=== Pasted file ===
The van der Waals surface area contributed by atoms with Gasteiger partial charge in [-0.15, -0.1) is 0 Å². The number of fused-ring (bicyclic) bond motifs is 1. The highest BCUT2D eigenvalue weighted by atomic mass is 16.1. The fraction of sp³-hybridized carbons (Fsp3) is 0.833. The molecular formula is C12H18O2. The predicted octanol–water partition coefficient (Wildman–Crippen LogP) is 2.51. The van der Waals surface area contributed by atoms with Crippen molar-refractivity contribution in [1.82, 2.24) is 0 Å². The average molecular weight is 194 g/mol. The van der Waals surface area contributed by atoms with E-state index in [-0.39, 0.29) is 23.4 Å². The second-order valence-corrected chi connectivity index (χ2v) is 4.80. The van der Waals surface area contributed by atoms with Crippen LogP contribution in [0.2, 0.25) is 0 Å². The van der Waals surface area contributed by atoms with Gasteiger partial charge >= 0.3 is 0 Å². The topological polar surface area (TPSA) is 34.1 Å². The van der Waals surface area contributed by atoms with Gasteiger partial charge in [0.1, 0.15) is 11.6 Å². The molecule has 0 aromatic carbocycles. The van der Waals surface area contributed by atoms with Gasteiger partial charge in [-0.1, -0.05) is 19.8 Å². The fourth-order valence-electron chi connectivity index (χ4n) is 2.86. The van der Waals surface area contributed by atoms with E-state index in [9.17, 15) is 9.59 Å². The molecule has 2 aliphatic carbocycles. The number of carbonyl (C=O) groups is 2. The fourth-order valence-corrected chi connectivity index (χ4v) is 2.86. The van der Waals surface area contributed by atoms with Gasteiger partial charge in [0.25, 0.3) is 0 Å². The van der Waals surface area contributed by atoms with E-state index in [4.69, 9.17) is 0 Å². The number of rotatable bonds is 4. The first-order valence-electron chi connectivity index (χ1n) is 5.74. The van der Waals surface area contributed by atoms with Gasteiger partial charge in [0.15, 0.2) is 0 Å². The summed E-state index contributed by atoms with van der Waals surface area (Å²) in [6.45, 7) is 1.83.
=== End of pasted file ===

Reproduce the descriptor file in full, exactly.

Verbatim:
The van der Waals surface area contributed by atoms with Gasteiger partial charge in [-0.15, -0.1) is 0 Å². The number of fused-ring (bicyclic) bond motifs is 1. The highest BCUT2D eigenvalue weighted by atomic mass is 16.1. The fraction of sp³-hybridized carbons (Fsp3) is 0.833. The molecular formula is C12H18O2. The predicted octanol–water partition coefficient (Wildman–Crippen LogP) is 2.51. The van der Waals surface area contributed by atoms with Crippen molar-refractivity contribution in [1.82, 2.24) is 0 Å². The average molecular weight is 194 g/mol. The van der Waals surface area contributed by atoms with E-state index in [-0.39, 0.29) is 23.4 Å². The second-order valence-corrected chi connectivity index (χ2v) is 4.80. The van der Waals surface area contributed by atoms with Crippen LogP contribution in [0.2, 0.25) is 0 Å². The van der Waals surface area contributed by atoms with Gasteiger partial charge >= 0.3 is 0 Å². The topological polar surface area (TPSA) is 34.1 Å². The van der Waals surface area contributed by atoms with Gasteiger partial charge in [0.1, 0.15) is 11.6 Å². The molecule has 0 aromatic carbocycles. The van der Waals surface area contributed by atoms with Gasteiger partial charge in [-0.1, -0.05) is 19.8 Å². The fourth-order valence-electron chi connectivity index (χ4n) is 2.86. The van der Waals surface area contributed by atoms with E-state index in [9.17, 15) is 9.59 Å². The molecule has 2 aliphatic carbocycles. The number of carbonyl (C=O) groups is 2. The fourth-order valence-corrected chi connectivity index (χ4v) is 2.86. The van der Waals surface area contributed by atoms with Gasteiger partial charge in [0.25, 0.3) is 0 Å². The van der Waals surface area contributed by atoms with E-state index in [4.69, 9.17) is 0 Å². The number of rotatable bonds is 4. The first-order valence-electron chi connectivity index (χ1n) is 5.74. The van der Waals surface area contributed by atoms with Gasteiger partial charge in [0.15, 0.2) is 0 Å². The summed E-state index contributed by atoms with van der Waals surface area (Å²) in [6.45, 7) is 1.83.